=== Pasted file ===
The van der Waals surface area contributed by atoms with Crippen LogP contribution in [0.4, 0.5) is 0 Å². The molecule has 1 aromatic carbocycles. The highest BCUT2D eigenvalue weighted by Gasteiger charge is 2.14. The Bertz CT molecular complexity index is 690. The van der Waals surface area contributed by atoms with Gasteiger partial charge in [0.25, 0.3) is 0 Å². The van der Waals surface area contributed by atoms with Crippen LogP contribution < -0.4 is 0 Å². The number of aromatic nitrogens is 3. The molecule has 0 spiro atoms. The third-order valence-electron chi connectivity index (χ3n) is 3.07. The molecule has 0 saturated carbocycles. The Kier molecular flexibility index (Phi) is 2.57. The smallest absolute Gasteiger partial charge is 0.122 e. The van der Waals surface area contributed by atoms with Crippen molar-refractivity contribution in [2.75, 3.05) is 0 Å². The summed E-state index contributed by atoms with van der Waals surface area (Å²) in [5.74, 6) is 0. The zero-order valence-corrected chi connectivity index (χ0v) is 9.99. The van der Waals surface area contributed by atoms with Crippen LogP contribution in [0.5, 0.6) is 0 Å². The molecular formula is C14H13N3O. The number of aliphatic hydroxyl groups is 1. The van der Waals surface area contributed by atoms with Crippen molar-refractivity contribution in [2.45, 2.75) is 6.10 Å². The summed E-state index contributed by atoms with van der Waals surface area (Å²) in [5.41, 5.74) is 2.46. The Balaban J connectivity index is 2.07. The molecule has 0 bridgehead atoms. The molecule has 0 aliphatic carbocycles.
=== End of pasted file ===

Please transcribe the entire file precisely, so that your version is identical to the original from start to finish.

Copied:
The van der Waals surface area contributed by atoms with Crippen LogP contribution in [0.4, 0.5) is 0 Å². The molecule has 1 aromatic carbocycles. The highest BCUT2D eigenvalue weighted by Gasteiger charge is 2.14. The Bertz CT molecular complexity index is 690. The van der Waals surface area contributed by atoms with Gasteiger partial charge in [0.25, 0.3) is 0 Å². The van der Waals surface area contributed by atoms with Crippen LogP contribution < -0.4 is 0 Å². The number of aromatic nitrogens is 3. The molecule has 0 spiro atoms. The third-order valence-electron chi connectivity index (χ3n) is 3.07. The molecule has 0 saturated carbocycles. The Kier molecular flexibility index (Phi) is 2.57. The smallest absolute Gasteiger partial charge is 0.122 e. The van der Waals surface area contributed by atoms with Crippen molar-refractivity contribution in [2.75, 3.05) is 0 Å². The summed E-state index contributed by atoms with van der Waals surface area (Å²) in [5.74, 6) is 0. The zero-order valence-corrected chi connectivity index (χ0v) is 9.99. The van der Waals surface area contributed by atoms with Crippen LogP contribution in [0.5, 0.6) is 0 Å². The molecular formula is C14H13N3O. The number of aliphatic hydroxyl groups is 1. The van der Waals surface area contributed by atoms with Crippen molar-refractivity contribution in [2.45, 2.75) is 6.10 Å². The summed E-state index contributed by atoms with van der Waals surface area (Å²) in [5.41, 5.74) is 2.46. The Balaban J connectivity index is 2.07. The molecule has 0 bridgehead atoms. The molecule has 0 aliphatic carbocycles.